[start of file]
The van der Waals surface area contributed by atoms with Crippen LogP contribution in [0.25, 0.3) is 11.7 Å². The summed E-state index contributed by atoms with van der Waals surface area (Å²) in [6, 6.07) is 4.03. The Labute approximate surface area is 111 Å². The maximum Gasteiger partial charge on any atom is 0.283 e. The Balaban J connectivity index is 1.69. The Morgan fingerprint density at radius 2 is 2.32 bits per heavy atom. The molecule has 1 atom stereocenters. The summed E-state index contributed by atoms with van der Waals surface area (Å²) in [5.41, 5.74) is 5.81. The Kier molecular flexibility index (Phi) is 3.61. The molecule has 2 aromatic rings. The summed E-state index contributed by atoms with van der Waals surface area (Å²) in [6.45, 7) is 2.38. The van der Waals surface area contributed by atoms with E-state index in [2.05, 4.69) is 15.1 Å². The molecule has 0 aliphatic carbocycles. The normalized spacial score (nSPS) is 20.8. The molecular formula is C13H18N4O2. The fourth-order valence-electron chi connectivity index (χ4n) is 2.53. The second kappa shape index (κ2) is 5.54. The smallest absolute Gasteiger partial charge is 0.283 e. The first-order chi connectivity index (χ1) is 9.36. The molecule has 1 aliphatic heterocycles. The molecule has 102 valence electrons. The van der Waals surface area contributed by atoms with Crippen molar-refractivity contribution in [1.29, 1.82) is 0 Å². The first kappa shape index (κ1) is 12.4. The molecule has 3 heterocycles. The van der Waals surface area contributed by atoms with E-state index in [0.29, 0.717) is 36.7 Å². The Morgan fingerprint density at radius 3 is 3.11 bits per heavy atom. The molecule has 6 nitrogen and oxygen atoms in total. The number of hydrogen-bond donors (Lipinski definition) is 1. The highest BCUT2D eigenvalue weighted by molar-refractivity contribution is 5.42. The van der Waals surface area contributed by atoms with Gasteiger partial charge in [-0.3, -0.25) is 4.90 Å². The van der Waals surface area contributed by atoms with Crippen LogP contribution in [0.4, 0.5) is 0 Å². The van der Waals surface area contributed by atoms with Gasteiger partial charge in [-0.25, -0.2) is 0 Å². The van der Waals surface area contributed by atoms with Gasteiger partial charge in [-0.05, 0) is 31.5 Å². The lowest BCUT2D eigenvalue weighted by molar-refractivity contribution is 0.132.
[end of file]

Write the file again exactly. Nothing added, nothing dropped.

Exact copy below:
The van der Waals surface area contributed by atoms with Crippen LogP contribution in [0.25, 0.3) is 11.7 Å². The summed E-state index contributed by atoms with van der Waals surface area (Å²) in [6, 6.07) is 4.03. The Labute approximate surface area is 111 Å². The maximum Gasteiger partial charge on any atom is 0.283 e. The Balaban J connectivity index is 1.69. The Morgan fingerprint density at radius 2 is 2.32 bits per heavy atom. The molecule has 1 atom stereocenters. The summed E-state index contributed by atoms with van der Waals surface area (Å²) in [5.41, 5.74) is 5.81. The Kier molecular flexibility index (Phi) is 3.61. The molecule has 2 aromatic rings. The summed E-state index contributed by atoms with van der Waals surface area (Å²) in [6.45, 7) is 2.38. The van der Waals surface area contributed by atoms with E-state index in [2.05, 4.69) is 15.1 Å². The molecule has 0 aliphatic carbocycles. The normalized spacial score (nSPS) is 20.8. The molecular formula is C13H18N4O2. The fourth-order valence-electron chi connectivity index (χ4n) is 2.53. The second kappa shape index (κ2) is 5.54. The smallest absolute Gasteiger partial charge is 0.283 e. The first-order chi connectivity index (χ1) is 9.36. The molecule has 1 aliphatic heterocycles. The molecule has 102 valence electrons. The van der Waals surface area contributed by atoms with Crippen molar-refractivity contribution in [1.29, 1.82) is 0 Å². The first kappa shape index (κ1) is 12.4. The molecule has 3 heterocycles. The van der Waals surface area contributed by atoms with E-state index in [0.29, 0.717) is 36.7 Å². The Morgan fingerprint density at radius 3 is 3.11 bits per heavy atom. The molecule has 6 nitrogen and oxygen atoms in total. The number of hydrogen-bond donors (Lipinski definition) is 1. The highest BCUT2D eigenvalue weighted by molar-refractivity contribution is 5.42. The van der Waals surface area contributed by atoms with Gasteiger partial charge in [-0.3, -0.25) is 4.90 Å². The van der Waals surface area contributed by atoms with Crippen LogP contribution in [0.4, 0.5) is 0 Å². The van der Waals surface area contributed by atoms with Gasteiger partial charge in [-0.25, -0.2) is 0 Å². The van der Waals surface area contributed by atoms with Gasteiger partial charge in [-0.05, 0) is 31.5 Å². The lowest BCUT2D eigenvalue weighted by molar-refractivity contribution is 0.132.